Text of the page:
• John Lee

    I have a creditor that has reported my account as a charge off bad debt. Two years ago I had made an agreement with the creditors third party collection agency to pay the bad debt on a monthly basis. I have paid each month on time to the creditor, but they have not reported this, and now my credit score is sinking because of this. Is this right? I have made my payments on time and they refuse to have this changed. I had requested the creditor to please change the repoting, but they have refused. Is this right? By law are they able to do this?

    • http://www.credit.com Gerri

      John,

      Unfortunately, once an account is charged off it will be listed as a charge-off for 7 years from that date. Paying the collection agency doesn’t change the fact that it was charged off. However, it should list a zero balance since you are now paying that debt through the collection agency.

  • Jill

    2 years ago my husband & I cut up all of our credit cards and contacted each Credit Card company to come up with a reasonable monthly pay plan and close out the account. We have been doing this fine ever since as it comes directly out of our checking account. However, we have recently come into enough money to settle all of our debt for probably 50%-75% of the amount originally owed. Because we are already in “payment mode” with these companies, it cannot hurt our credit anymore to go with a settlement offer, correct? Our goal is to pay off as many as possible with the money we have.

    • Gerri Detweiler

      Jill,

      Are your credit cards reported as current now? (Paid on time?) If so, then settling them probably will hurt your scores as they will likely be reported as settled for less than the full balance, or as a partial payment. You can certainly talk with them and see whether they would be willing to settle without that, but in our experience that is typically how it works.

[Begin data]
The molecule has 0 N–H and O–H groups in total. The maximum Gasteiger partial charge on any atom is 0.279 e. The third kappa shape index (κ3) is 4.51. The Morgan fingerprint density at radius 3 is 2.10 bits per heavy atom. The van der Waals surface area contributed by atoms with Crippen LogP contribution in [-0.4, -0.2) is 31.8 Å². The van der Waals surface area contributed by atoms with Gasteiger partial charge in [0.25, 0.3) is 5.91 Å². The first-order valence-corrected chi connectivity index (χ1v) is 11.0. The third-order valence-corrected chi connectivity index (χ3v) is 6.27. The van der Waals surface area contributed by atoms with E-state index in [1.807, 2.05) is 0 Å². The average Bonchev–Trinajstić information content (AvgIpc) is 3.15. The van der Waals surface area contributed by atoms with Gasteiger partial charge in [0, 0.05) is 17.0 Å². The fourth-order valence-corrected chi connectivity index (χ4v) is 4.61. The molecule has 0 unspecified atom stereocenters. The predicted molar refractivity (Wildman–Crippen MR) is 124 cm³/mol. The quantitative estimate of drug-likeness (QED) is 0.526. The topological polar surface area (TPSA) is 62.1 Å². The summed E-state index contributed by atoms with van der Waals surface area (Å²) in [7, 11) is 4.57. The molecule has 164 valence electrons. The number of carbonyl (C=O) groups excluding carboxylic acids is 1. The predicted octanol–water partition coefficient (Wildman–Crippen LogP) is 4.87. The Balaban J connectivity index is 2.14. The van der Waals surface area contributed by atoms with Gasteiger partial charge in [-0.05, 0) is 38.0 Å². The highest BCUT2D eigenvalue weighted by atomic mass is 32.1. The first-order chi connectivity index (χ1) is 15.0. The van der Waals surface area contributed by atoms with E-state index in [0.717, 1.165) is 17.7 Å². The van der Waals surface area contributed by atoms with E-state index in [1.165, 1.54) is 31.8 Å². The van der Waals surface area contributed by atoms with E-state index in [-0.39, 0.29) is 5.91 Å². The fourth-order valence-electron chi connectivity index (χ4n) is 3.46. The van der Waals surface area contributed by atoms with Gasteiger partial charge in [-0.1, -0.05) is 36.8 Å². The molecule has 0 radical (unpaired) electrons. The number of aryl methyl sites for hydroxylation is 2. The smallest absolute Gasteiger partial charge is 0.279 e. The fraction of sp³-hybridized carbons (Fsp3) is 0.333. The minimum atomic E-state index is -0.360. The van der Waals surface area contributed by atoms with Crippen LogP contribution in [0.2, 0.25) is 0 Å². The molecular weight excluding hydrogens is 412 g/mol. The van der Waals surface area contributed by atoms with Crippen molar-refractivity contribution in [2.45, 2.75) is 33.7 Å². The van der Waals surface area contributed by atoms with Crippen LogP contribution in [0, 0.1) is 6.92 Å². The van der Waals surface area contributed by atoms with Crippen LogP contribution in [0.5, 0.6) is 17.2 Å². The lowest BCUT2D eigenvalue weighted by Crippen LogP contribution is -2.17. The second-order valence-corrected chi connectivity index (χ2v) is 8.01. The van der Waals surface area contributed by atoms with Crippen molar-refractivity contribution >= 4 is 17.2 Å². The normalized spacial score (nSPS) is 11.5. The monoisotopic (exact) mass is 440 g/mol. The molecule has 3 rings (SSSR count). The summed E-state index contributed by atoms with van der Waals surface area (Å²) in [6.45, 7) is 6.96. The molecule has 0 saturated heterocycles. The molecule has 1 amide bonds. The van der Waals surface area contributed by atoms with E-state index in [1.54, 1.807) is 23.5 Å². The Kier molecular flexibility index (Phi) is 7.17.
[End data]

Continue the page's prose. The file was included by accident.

That doesn’t mean you shouldn’t settle, though. If you can save several thousands of dollars that way, then is it worth the hit to your credit scores? It may be. And once you are out of debt you can save money and start to rebuild your credit. So don’t rule this option out solely based on the impact to your credit.

  • Valentine2013

    I have been debating about Freedom Debt Relief, they seem like very good people but my question comes from that I am worried about my Credit Score. Here goes I have about 7-8,000 in credit card debt eventhough its not that much I have been laid off and have been looking for work for the past year trying to have been using my savings to pay off my credit. I am finding myself not struggling to do this longer but am in a delima that I have to get a place in the future and will not qualify to Rent. How long does it stay on your credit do agencies like Lexington Law Firm are good option in rebuilding it faster?

    • Gerri Detweiler

      It definitely sounds like you are in a tough spot. Can you make minimum payments until you get a place to rent and then try to resolve your debt? In addition, it would be a good idea for you to check out credit counseling as that may allow you to lower your payments, pay your debt in full, and avoid the kind of damage to your credit that settlement will do. (I am not opposed to settlement – it can be helpful in certain situations. But it definitely will affect your credit scores for some time.)

  • Pingback: 5 Ways to Get Out of Debt: Which Will Work for You? | Consolidation Loan Advice

  • Pingback: 5 Ways To Get Out of Debt: Which Will Work for You? | Credit.com News + Advice

  • Pingback: 5 Ways to Get Out of Debt: Which Will Work for You? |

  • Pingback: 5 Ways to Get Out of Debt: Which Will Work for You? | College Info Tips

  • Pingback: 7 Signs Your Credit Card Debt Is About to Implode |

  • Pingback: 7 Signs Your Credit Card Debt Is About to Implode | DEBT RELIEF NEWS

  • Angie

    I have 14 credit cards and I will like to pay them all off and close about 3 department store card, will that have a bad affect on my credit score, as its already in bad shape.

    • Gerri Detweiler

      Paying off credit card debt won’t hurt your credit scores, and often helps. As for closing accounts, it’s impossible for us to predict exactly what will happen if you close those accounts, Since they are department store cards they probably aren’t charging you an annual fee, are they? Why not just stop using them once they are paid off? You can even cut up the plastic if you don’t want to be tempted to use them again.